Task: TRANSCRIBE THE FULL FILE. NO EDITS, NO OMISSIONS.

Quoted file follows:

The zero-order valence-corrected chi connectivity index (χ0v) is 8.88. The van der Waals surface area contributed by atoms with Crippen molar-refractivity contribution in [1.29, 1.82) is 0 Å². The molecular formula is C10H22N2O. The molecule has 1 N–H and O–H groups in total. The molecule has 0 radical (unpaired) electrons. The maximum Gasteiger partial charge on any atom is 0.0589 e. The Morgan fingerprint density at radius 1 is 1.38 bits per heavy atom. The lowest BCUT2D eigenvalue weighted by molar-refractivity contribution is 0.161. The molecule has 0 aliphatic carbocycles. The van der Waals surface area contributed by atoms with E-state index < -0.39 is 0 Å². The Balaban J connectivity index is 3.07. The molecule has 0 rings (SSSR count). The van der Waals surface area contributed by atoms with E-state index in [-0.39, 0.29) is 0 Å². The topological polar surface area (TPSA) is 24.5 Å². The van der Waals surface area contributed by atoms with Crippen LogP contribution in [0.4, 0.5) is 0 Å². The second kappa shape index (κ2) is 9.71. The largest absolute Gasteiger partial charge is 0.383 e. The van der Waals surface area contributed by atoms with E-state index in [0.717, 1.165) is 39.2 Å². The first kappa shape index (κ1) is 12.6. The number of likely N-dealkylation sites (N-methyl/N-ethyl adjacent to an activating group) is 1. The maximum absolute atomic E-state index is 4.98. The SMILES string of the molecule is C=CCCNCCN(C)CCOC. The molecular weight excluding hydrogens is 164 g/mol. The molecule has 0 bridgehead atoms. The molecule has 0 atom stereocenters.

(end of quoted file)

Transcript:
The zero-order valence-corrected chi connectivity index (χ0v) is 8.88. The van der Waals surface area contributed by atoms with Crippen molar-refractivity contribution in [1.29, 1.82) is 0 Å². The molecular formula is C10H22N2O. The molecule has 1 N–H and O–H groups in total. The molecule has 0 radical (unpaired) electrons. The maximum Gasteiger partial charge on any atom is 0.0589 e. The Morgan fingerprint density at radius 1 is 1.38 bits per heavy atom. The lowest BCUT2D eigenvalue weighted by molar-refractivity contribution is 0.161. The molecule has 0 aliphatic carbocycles. The van der Waals surface area contributed by atoms with E-state index < -0.39 is 0 Å². The Balaban J connectivity index is 3.07. The molecule has 0 rings (SSSR count). The van der Waals surface area contributed by atoms with E-state index in [-0.39, 0.29) is 0 Å². The topological polar surface area (TPSA) is 24.5 Å². The van der Waals surface area contributed by atoms with Crippen LogP contribution in [0.4, 0.5) is 0 Å². The second kappa shape index (κ2) is 9.71. The largest absolute Gasteiger partial charge is 0.383 e. The van der Waals surface area contributed by atoms with E-state index in [0.717, 1.165) is 39.2 Å². The first kappa shape index (κ1) is 12.6. The number of likely N-dealkylation sites (N-methyl/N-ethyl adjacent to an activating group) is 1. The maximum absolute atomic E-state index is 4.98. The SMILES string of the molecule is C=CCCNCCN(C)CCOC. The molecular weight excluding hydrogens is 164 g/mol. The molecule has 0 bridgehead atoms. The molecule has 0 atom stereocenters.